Every relationship is bound to hit a rough patch.

“Rough patch.”

That’s the incorrect idiom. It connotes terrestrial travel, wheels rolling across roads encountering uneven terrain, jostling. Passengers, the new film starring Chris Pratt and Jennifer Lawrence as a couple of people unjustly lost in space together who spark a romance, requires a more intergalactic turn of phrase.

Every relationship is bound to hit an asteroid field—that works—and Jim and Aurora’s is no exception. Their bump in the flight path is a touch more inconvenient than most though, since they are the only two cognizant humans on their space craft heading to a new colony some forty-five light years away. Their ship, the Avalon, is only traveling at half light speed though, so they have ninety years to go. They’ll likely be dead before their ship arrives. “What’s the point in living?” one might ask, “If you’re just going to die without achieving what you set out to achieve?” Indeed. What is the point?

Love might make the journey through the existential void worth it. The trailer-promised Lawrence/Pratt-anchored romance certainly offers that consolation, but alas, Passengers adds another ominous spacecraft shimmy to the situation. I really don’t know why they didn’t include this bit of information in the advertising for the film. It is the key conflict. It’s what the movie is about. Jim wakes up by accident, but he wakes up Aurora on purpose, because he is tired of being alone, and after reviewing her personnel records, he has fallen in love with her.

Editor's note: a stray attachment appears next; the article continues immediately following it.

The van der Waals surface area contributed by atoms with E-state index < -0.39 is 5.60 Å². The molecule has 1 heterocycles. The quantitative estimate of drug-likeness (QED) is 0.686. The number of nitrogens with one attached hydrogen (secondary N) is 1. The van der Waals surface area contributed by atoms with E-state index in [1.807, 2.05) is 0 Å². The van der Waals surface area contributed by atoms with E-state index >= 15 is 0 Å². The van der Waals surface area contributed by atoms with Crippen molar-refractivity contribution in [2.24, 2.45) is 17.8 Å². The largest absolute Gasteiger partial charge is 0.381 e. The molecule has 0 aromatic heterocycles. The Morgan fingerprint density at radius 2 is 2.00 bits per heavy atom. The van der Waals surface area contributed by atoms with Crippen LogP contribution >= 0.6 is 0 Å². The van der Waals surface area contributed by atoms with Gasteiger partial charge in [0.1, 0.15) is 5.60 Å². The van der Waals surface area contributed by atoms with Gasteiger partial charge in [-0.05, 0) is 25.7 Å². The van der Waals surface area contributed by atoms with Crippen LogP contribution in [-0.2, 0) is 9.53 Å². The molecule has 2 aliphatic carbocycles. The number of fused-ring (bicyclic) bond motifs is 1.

And that is where the movie is losing most people. Passengers has been getting miserable reviews in large part because of that plot development. Viewers simply can’t go along with a plot development that smacks of a man disregarding a woman’s consent. I certainly sympathize with the concern, though I also do not think the movie is flippant about this. This moral dilemma is the plot of the film. Jim agonizes over his decision to wake Aurora up prior to doing it, and Aurora rages against him once she learns what he has done. They are all but irreconcilable. Momentarily, their relationship is as hot as the sun. Then it becomes as cold as the void of space. And, it should be noted, while Jim does wake her up, that’s the extent of his forcing of his will on her. Granted, that’s a big secret to keep, but it’s the only one he keeps. After Aurora is given agency in waking up, she maintains it throughout the rest of the film.

Aurora’s quandary about what meaning there can be in a life that is doomed is as complicated as Jim’s. They both have to find reason to live on their own and together. Passengers gets a little plot-heavy and mechanistic in its third act to provide a scenario in which the question is put to Aurora and Jim with greater urgency. The character-based explorations of the film’s first two-thirds are much more enlightening and enjoyable. But the conclusions the characters reach are admirably complex. The Avalon may be fueled by a fusion reactor, but it’s existential angst that drives Passengers. I think the writer of Ecclesiastes would approve of where the film finally settles.

So, Passengers is WALL•E meets Groundhog Day, it’s anchored by two of the most charismatic and likable stars in Hollywood, it has great special effects, and if you can allow the movie’s moral dilemma, you’ll have a great time at the movies. That dilemma – “Faced with the meaninglessness of life, should one involve another in that meaninglessness?”—is not particular to this movie’s plot. We all face it, and most of us arrive at the same conclusion as Jim. Yes, love makes it worth it. Does Aurora arrive there too? You’ll have to watch the movie to find out.

P.S. – The only part of Passengers I find unbelievable is the idea that the engineers who built the Avalon would include only a single android servant and that the android they include would be a bartender. It’s almost as if they foresaw that someone would need someone to talk to while drifting alone though